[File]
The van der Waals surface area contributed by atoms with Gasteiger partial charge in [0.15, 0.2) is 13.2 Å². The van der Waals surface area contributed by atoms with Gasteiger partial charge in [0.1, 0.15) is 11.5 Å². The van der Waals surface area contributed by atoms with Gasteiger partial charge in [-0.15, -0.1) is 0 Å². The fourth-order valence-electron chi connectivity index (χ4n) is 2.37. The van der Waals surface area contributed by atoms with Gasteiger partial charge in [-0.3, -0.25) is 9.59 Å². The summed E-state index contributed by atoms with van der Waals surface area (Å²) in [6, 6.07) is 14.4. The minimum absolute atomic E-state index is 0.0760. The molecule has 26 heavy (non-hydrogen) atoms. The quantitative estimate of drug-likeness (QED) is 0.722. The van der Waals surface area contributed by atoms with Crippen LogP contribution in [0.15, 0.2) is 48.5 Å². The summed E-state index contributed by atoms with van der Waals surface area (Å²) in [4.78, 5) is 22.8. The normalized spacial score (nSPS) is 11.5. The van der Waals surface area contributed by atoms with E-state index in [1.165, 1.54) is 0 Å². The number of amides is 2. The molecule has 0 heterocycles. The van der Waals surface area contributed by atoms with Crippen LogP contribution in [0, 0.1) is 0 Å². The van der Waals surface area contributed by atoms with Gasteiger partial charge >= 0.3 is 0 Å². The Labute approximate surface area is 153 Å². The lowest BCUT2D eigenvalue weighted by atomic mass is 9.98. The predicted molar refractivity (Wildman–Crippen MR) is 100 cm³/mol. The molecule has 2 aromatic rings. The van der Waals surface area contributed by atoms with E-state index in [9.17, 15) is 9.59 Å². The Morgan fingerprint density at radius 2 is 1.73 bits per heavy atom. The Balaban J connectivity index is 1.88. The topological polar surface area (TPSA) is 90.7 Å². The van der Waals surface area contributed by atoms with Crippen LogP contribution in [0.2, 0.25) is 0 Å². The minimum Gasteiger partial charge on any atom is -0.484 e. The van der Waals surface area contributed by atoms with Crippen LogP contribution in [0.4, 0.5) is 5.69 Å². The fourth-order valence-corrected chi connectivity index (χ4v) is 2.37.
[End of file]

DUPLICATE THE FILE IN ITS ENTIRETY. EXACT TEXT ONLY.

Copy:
The van der Waals surface area contributed by atoms with Gasteiger partial charge in [0.15, 0.2) is 13.2 Å². The van der Waals surface area contributed by atoms with Gasteiger partial charge in [0.1, 0.15) is 11.5 Å². The van der Waals surface area contributed by atoms with Gasteiger partial charge in [-0.15, -0.1) is 0 Å². The fourth-order valence-electron chi connectivity index (χ4n) is 2.37. The van der Waals surface area contributed by atoms with Gasteiger partial charge in [-0.3, -0.25) is 9.59 Å². The summed E-state index contributed by atoms with van der Waals surface area (Å²) in [6, 6.07) is 14.4. The minimum absolute atomic E-state index is 0.0760. The molecule has 26 heavy (non-hydrogen) atoms. The quantitative estimate of drug-likeness (QED) is 0.722. The van der Waals surface area contributed by atoms with Crippen LogP contribution in [0.15, 0.2) is 48.5 Å². The summed E-state index contributed by atoms with van der Waals surface area (Å²) in [4.78, 5) is 22.8. The normalized spacial score (nSPS) is 11.5. The van der Waals surface area contributed by atoms with E-state index in [1.165, 1.54) is 0 Å². The number of amides is 2. The molecule has 0 heterocycles. The van der Waals surface area contributed by atoms with Crippen LogP contribution in [0, 0.1) is 0 Å². The van der Waals surface area contributed by atoms with Gasteiger partial charge >= 0.3 is 0 Å². The Labute approximate surface area is 153 Å². The lowest BCUT2D eigenvalue weighted by atomic mass is 9.98. The predicted molar refractivity (Wildman–Crippen MR) is 100 cm³/mol. The molecule has 2 aromatic rings. The van der Waals surface area contributed by atoms with E-state index in [9.17, 15) is 9.59 Å². The Morgan fingerprint density at radius 2 is 1.73 bits per heavy atom. The Balaban J connectivity index is 1.88. The topological polar surface area (TPSA) is 90.7 Å². The van der Waals surface area contributed by atoms with Crippen LogP contribution in [0.2, 0.25) is 0 Å². The minimum Gasteiger partial charge on any atom is -0.484 e. The van der Waals surface area contributed by atoms with Crippen LogP contribution in [0.4, 0.5) is 5.69 Å². The fourth-order valence-corrected chi connectivity index (χ4v) is 2.37.